The Development Programme Fund and the New Work Fund. We’re piloting both this year with the aim of diversifying who and what we fund. We have developed new eligibility criteria, new guidelines and FAQs, deadlines and timeframes for decision making; we’re committed to feedback on request, and hopefully our online application process is more accessible, transparent and open all round.
What are they worth to the successful applicants?
The Development Programme Fund is for arts organisations to design and deliver artist development programmes and is for more than £10,000. There is no upper limit, though our average grant size is historically relatively modest. Whilst all of the programmes will be run separately by the organisations we choose to fund, we hope to select those that will showcase best practice in supporting and developing artists, curators and producers, including around pay, professional development opportunities, access and inclusion.
The New Work Fund is for individuals, artistic groups or arts organisations to create new work and is for between £5,000 and £25,000. We are one of the few funders which can support individuals and unincorporated companies directly, helping them to take risks and work independently of the commissioning and programming structures of major organisations to realise work on their own terms.
You have had a busy first year building these three new schemes, but what was the catalyst for starting them?
The catalyst was being tasked by the board to develop a new strategic plan for the next four years, and going right back to what the organisation, then Jerwood Charitable Foundation, was set up to focus on in 1999 – emerging, early-career artists. Starting by looking at what we know about their needs, and latest research on the changing landscape for those wishing to become artists, we challenged ourselves to rethink how and what we fund, within our existing financial and governance framework. One of the results was our re-brand, simplifying how we talk about what we do. Another was our Artist Advisers. And a third is our new funding programmes, aiming to be more open and strategic about what and who we fund.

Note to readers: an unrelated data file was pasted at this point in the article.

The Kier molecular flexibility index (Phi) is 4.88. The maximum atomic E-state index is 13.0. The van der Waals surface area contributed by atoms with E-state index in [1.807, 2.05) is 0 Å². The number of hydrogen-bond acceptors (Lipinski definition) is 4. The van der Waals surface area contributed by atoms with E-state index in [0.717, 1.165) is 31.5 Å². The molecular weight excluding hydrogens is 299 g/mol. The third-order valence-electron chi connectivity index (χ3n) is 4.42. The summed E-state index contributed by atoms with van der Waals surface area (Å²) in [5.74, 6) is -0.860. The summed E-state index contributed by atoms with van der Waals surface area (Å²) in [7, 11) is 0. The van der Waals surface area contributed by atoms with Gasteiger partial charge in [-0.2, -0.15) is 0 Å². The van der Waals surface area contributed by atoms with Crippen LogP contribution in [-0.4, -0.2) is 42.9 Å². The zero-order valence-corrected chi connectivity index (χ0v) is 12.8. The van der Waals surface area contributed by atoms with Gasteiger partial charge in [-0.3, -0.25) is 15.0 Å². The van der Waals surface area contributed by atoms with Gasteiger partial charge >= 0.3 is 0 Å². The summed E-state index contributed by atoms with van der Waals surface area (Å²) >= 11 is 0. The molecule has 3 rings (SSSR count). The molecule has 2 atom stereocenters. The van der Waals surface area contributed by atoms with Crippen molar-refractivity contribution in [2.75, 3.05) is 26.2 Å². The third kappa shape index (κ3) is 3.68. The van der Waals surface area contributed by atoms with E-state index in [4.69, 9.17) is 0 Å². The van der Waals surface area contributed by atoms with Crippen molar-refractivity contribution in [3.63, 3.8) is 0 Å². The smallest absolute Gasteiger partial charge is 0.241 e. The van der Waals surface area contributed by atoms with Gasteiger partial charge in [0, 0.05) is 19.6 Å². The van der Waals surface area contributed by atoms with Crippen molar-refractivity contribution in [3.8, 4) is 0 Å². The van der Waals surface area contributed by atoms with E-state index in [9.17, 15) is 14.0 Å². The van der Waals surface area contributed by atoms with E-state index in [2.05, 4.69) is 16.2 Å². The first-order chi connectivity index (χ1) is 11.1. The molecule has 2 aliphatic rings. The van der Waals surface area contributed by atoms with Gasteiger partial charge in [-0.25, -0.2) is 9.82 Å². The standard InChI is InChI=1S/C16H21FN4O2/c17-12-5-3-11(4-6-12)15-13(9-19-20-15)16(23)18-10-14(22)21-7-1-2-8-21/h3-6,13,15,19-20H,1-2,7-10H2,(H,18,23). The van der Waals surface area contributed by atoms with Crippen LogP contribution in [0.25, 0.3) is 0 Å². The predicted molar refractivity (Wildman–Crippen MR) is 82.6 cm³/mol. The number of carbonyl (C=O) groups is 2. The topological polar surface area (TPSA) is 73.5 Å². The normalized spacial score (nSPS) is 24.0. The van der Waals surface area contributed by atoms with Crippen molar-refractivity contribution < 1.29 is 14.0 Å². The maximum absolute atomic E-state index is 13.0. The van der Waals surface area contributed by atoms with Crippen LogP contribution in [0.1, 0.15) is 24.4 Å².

They address individual artists and curators, groups of makers and arts organisation. Does this suggest a serious lack in subsidised support?
The cuts to local councils across the UK and to, respectively, Arts Council England, Arts Council Wales, Creative Scotland and Arts Council Northern Ireland over the past decade have been deep, and the arts have certainly borne a large chunk of them. Always at the end of the line when cuts are passed on stand the individuals: artists, curators, producers from all disciplines. And at the very end are those just starting out – the next generation who will go on to shape our collective cultural landscape in unimaginably brilliant ways.
Our annual spend is comparatively tiny, but my hope is that independent funders such as Jerwood Arts can contribute to supporting the wider arts ecology through our work. Our commitment to improving conditions means our work has to engage with the barriers that exist to accessing opportunities: funding; a lack of diversity, especially in leadership positions; pay and working conditions; and environmental sustainability. We’re aiming to focus on where the perceived “risk” is greatest and the opportunities are at their most scarce and challenging.
Have the other two schemes started?
Both Development Programme Fund and New Work Fund opened for application on 4 March and close on 3 June.
Jerwood Arts is just one of the Jerwood charitable operations. How are they different?
Jerwood is a family of registered charities and not for profit organisations united in their commitment to support, nurture and reward excellence and dedication in the arts. Jerwood Foundation has focused on capital projects and investing in the Jerwood Collection of modern and contemporary British art. Jerwood Space, where our exhibition programme and offices are based, is the best rehearsal space for performing arts in London, and Jerwood Gallery Hastings was created to house the Jerwood Collection in 2012, and is about to become fully independent as Hastings Contemporary in July of this year.
Are there other changes in the offing?
Not imminently. As I’ve highlighted, this is a pilot year and we’re going to be evolving this new model for 2020 and beyond, so there will be continuous refinement, at the very least! Someone wise said to me recently that perhaps I needed to accept my leadership style was naturally ‘restless’, so I’m working on trying to embrace that…